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Polygamy

POLYGAMY (Gr. TroXw, many, and y&nos, marriage), or as it is sometimes termed, POLYGYNY (yvrii, woman), the system under which a man is married to several women at the same time. Derivatively it includes the practice of polyandry, but it has become definitely restricted to expressing what has been, and still is, far the commonest type of relations between the sexes (see FAMILY and MARRIAGE). Among Oriental nations plurality of legal wives is customary. Mahommedans are allowed four. A Hindu can have as many as he pleases: the high-caste sometimes having as many as a hundred. Polygamy is the rule among African tribes, and is common among those of Australia and Polynesia. In China, however, only one wife is lawful. In many polygamous countries the practical obstacle of expense prevents men from taking advantage of their privileges. While polygamy was the rule in biblical days among the ancient Jews, and was permitted and even enjoined in certain cases by the Mosaic law, the Christian Church, though it is nowhere forbidden, except for "bishops," in the New Testament, has always set its face against it. There have, however, been divines who dissented from this general disapproval. The Anabaptists insisted on freedom in the matter, and Bernardino Ochino conditionally defended plurality of wives. When in 1 540 Philip the Magnanimous, the reforming Landgrave of Hesse, determined (with his wife's approval, she being a confirmed invalid) to marry a second wife, Luther and Melanchthon approved "ashis personal friends, though not as doctors of theology"; while Martin Bucer assisted at the marriage. In later times the Mormons (q.v.) in America provide the most notable instance of the revival of polygamy.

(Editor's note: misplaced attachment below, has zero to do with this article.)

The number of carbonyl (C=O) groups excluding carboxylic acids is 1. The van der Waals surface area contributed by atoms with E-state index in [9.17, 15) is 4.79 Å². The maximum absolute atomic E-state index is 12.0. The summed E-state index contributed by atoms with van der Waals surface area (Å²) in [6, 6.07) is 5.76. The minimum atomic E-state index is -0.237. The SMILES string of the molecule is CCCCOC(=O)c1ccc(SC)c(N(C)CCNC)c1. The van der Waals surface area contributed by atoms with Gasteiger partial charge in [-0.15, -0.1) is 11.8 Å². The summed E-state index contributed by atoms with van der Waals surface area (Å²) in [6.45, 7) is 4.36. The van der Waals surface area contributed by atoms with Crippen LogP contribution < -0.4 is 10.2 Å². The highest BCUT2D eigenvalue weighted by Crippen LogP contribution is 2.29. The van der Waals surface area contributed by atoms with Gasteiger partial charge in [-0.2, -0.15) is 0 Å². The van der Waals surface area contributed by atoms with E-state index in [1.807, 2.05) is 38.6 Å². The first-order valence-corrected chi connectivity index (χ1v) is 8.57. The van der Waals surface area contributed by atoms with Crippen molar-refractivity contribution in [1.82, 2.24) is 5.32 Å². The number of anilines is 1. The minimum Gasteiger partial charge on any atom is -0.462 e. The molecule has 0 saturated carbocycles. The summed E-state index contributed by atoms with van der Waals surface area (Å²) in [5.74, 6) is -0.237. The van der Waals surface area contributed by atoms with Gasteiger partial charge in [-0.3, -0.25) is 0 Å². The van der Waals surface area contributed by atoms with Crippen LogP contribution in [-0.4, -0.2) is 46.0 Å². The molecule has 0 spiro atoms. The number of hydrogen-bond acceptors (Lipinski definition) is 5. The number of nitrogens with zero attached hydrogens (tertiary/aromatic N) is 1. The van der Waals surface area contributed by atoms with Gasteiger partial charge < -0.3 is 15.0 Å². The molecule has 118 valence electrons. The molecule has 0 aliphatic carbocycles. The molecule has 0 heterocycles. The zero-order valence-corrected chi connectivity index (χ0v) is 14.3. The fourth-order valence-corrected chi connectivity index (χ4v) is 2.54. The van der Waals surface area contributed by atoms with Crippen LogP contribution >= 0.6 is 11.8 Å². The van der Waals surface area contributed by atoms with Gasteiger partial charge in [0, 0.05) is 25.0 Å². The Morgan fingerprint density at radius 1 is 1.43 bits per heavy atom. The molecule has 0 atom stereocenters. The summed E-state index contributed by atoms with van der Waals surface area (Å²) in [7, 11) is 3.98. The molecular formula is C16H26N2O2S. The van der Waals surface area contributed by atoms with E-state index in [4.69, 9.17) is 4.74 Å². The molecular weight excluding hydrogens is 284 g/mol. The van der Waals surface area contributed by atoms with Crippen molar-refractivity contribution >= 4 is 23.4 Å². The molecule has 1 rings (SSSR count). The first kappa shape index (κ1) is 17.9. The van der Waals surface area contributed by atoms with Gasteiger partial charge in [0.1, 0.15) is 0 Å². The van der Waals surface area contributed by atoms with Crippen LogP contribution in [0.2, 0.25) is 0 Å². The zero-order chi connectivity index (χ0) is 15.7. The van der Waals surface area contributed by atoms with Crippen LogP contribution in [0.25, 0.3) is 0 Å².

Note - this article incorporates content from Encyclopaedia Britannica, Eleventh Edition, (1910-1911)

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